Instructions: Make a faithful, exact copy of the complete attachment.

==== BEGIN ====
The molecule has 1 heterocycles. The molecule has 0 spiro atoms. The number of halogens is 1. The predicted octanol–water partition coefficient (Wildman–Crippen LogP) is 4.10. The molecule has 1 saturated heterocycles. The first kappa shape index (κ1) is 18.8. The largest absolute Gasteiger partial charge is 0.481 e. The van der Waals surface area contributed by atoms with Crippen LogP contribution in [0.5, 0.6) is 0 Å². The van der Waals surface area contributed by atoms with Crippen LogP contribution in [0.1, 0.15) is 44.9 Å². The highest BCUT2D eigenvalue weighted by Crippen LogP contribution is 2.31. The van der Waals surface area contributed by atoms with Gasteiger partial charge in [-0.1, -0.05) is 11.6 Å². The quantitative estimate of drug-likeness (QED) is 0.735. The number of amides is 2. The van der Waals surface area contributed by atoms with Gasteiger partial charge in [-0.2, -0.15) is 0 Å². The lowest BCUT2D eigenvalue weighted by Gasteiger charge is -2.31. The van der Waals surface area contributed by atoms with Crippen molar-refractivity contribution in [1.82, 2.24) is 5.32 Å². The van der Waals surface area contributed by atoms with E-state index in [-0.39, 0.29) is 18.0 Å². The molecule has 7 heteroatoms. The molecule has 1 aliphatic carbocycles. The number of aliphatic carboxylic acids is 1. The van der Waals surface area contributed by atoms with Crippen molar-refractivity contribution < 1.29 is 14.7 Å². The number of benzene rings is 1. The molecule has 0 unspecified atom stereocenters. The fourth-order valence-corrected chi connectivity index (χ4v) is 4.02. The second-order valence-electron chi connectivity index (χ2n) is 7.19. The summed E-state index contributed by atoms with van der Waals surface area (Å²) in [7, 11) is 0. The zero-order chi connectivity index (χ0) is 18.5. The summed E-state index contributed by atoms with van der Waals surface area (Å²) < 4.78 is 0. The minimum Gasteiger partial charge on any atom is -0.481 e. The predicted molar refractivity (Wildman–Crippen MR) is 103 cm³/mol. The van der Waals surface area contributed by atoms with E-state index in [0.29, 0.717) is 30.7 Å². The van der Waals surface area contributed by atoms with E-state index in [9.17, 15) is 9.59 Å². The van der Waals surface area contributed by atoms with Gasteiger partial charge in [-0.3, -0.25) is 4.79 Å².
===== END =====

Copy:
The molecule has 1 heterocycles. The molecule has 0 spiro atoms. The number of halogens is 1. The predicted octanol–water partition coefficient (Wildman–Crippen LogP) is 4.10. The molecule has 1 saturated heterocycles. The first kappa shape index (κ1) is 18.8. The largest absolute Gasteiger partial charge is 0.481 e. The van der Waals surface area contributed by atoms with Crippen LogP contribution in [0.5, 0.6) is 0 Å². The van der Waals surface area contributed by atoms with Crippen LogP contribution in [0.1, 0.15) is 44.9 Å². The highest BCUT2D eigenvalue weighted by Crippen LogP contribution is 2.31. The van der Waals surface area contributed by atoms with Gasteiger partial charge in [-0.1, -0.05) is 11.6 Å². The quantitative estimate of drug-likeness (QED) is 0.735. The number of amides is 2. The van der Waals surface area contributed by atoms with Gasteiger partial charge in [-0.2, -0.15) is 0 Å². The lowest BCUT2D eigenvalue weighted by Gasteiger charge is -2.31. The van der Waals surface area contributed by atoms with Crippen molar-refractivity contribution in [1.82, 2.24) is 5.32 Å². The van der Waals surface area contributed by atoms with E-state index in [-0.39, 0.29) is 18.0 Å². The molecule has 7 heteroatoms. The molecule has 1 aliphatic carbocycles. The number of aliphatic carboxylic acids is 1. The van der Waals surface area contributed by atoms with Crippen molar-refractivity contribution < 1.29 is 14.7 Å². The number of benzene rings is 1. The molecule has 0 unspecified atom stereocenters. The fourth-order valence-corrected chi connectivity index (χ4v) is 4.02. The second-order valence-electron chi connectivity index (χ2n) is 7.19. The summed E-state index contributed by atoms with van der Waals surface area (Å²) in [7, 11) is 0. The zero-order chi connectivity index (χ0) is 18.5. The summed E-state index contributed by atoms with van der Waals surface area (Å²) < 4.78 is 0. The minimum Gasteiger partial charge on any atom is -0.481 e. The predicted molar refractivity (Wildman–Crippen MR) is 103 cm³/mol. The van der Waals surface area contributed by atoms with E-state index in [0.29, 0.717) is 30.7 Å². The van der Waals surface area contributed by atoms with E-state index in [9.17, 15) is 9.59 Å². The van der Waals surface area contributed by atoms with Gasteiger partial charge in [-0.3, -0.25) is 4.79 Å².